That said, the author should be very proud of this book. It looks like the author is developing it into a series, and children will surely want to follow Yalu’s adventures book after book. Good stuff!

And The Winner Is…

The results of the Writer’s Digest 21st Annual Self Published Book Awards are in and the winner is, drum roll please…not me.

After months of reading, there were over 2,800 entries, the judging phase has ended and as a courtesy, the people at Writer’s Digest wanted to let me know that all the winning entries, including the honorable mentions, were already notified by the editorial staff last week and their prizes have been distributed.

Funny, the phone didn’t ring last week and when the phone doesn’t ring and a judging date has passed, that should mean something.

Anyway, narrowing down the winners was extremely hard and the task very difficult because this year’s talent was truly impressive—so that means I lost to very good talent. I’m at that point of my book where Yalu’s world comes to a stretching halt when the father visiting the puppy room says he wanted a male and she thinks: they wanted a what?

The good news is that all participants will receive a brief judge’s commentary that will be emailed by the end of the year if not sooner. It will be interesting to see what my review will say.

It will also be interesting to find out who won as well as those who placed in the children’s category, and those who received an honorable mention. I do want to see their work and gain insights into their writing. The winners and honorable mentions will be posted in the March 2014 issue of Writer’s Digest.

I tried. I put my best effort into my writing and lost. Life does go on. It’s how people and puppies respond to setbacks in life that determines their true character.

Time For A Renewed Marketing Plan

As of late, the marketing for Yalu and The Puppy Room has been on the shelf. Part of the reason is that its summer and sales for me slump when the kids are out of school. The second problem stems from my limited finances. Anything I put into marketing must first come out of my pocket and for the past few months, the funds have gone more into repairing a car and paying the electric bill.

Enter Deanna Van Ausdle of Beasley Broadcasting—a person I promised not to embarrass by placing her into today’s blog so here goes with hopefully not embarrassing her too much. She and I meet today at one of the Beasley conference rooms and discussed the previous events I’ve had them. Those have included two the Best in Show events and last year’s Country Jam, all at the Orleans Arena. Since I promised Deanna that I would only give positive commentary, I will note that these events were opportunities to present my book and yes I had made some sales with emphasis on the word some.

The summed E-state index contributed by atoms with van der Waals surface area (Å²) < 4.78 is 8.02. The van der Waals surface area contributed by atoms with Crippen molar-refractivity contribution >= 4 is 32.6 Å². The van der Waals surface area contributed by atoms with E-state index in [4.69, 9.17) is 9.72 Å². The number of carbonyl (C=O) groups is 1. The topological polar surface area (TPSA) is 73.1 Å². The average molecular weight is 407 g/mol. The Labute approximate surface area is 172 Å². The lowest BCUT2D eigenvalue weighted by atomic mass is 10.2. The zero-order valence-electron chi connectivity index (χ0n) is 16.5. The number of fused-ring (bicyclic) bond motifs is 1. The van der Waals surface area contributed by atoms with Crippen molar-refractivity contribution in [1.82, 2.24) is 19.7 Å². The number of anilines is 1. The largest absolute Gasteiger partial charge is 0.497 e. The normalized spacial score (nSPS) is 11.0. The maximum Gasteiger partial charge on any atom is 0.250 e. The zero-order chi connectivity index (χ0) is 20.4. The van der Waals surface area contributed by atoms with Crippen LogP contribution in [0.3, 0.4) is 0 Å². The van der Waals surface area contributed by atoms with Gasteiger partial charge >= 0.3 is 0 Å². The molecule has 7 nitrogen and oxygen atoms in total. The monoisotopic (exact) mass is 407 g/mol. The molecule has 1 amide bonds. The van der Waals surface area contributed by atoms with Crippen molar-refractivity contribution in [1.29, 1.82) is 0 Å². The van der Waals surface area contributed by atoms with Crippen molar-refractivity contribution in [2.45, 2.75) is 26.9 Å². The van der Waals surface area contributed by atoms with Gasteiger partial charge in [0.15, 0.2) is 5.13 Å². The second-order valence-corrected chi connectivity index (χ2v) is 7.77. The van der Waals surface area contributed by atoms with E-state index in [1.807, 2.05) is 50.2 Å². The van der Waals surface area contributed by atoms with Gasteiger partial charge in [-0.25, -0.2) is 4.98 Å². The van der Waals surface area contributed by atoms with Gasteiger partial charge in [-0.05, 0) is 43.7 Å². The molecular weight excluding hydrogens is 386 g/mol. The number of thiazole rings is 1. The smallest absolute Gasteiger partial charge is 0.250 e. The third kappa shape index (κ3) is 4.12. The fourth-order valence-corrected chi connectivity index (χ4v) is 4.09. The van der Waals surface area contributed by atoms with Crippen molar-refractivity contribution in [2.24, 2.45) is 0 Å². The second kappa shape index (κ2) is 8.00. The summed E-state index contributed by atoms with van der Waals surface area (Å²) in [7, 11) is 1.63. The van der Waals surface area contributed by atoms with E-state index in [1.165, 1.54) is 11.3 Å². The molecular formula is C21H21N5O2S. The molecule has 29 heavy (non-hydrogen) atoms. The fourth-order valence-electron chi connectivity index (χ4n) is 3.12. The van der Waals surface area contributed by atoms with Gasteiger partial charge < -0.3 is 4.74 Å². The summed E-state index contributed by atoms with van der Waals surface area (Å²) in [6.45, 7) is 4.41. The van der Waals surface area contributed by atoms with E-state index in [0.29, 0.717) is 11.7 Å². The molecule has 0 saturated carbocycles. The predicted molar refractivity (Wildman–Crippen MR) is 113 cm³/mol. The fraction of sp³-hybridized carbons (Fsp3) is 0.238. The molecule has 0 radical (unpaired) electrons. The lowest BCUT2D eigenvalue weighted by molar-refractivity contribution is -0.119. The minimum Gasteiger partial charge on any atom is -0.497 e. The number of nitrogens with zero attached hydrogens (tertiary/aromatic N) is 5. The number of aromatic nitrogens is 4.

I gave her example of me pitching the book. I spoke about my previous blogs and how I focused on stories about Yalu, events, writing, or my attempts at marketing. When I got to the part that she would be mentioned in my next blog, her eyes got a little wide and there was mention of, “Oh no” as though I might be kidding. Welcome to my blog Deanna!

Her next questions were when I last sold a book and how many in the past month. The answer to question one was April so zero took care of the second answer. I could blame society and a host of other factors. I didn’t because the fault lies with me. As the owner of Little Brown Dog, I am responsible for anything good or bad that befalls me. The problem is that I’m not that good at marketing. I can babble about the great artwork Tielman did for me because it is great and go on and on with Yalu stories. I just don’t dabble about me, doing that just comes off as vain.   

Deanna mentioned the upcoming Country Jam and I had to decline. If I sold boots, hats, belt buckles, truck stuff or something to do with horses, I would be a better Country Jam fit. A children’s book about a puppy dog just at a Country Music concert wasn’t the right venue for me.

An idea that I’ve wanted to try was point and click on a website that gets traffic. Deanna claimed to have access to 5,000 to 7,000 such people who tune into Beasley stations. If 10% of those 5,000 to 7,000 people clicked on my ad posted on Beasley’s website and if 10% of those people purchased a book or e-book, I’d have a new problem: filling orders and perhaps needing more books and don’t get me wrong, those are good problems for a self published author to have.  

Beasley’s Vegas website would have a picture of my book on their webpage with a line: This Golden Retriever needs to find a forever home. Clicking on it would lead the person(s) to my website where the book sells itself. Hey, I had a great web designer who set me up with black and white pictures ready for coloring and I have puzzles—oh yeah, puzzles.

Deanna had more options available. I hope to grow into them. Right now, a limited budget does hinder me. Next Tuesday, there’s another meeting at Beasley staff to cover more details of what I want and what can be done on their side of the world with my limited budget.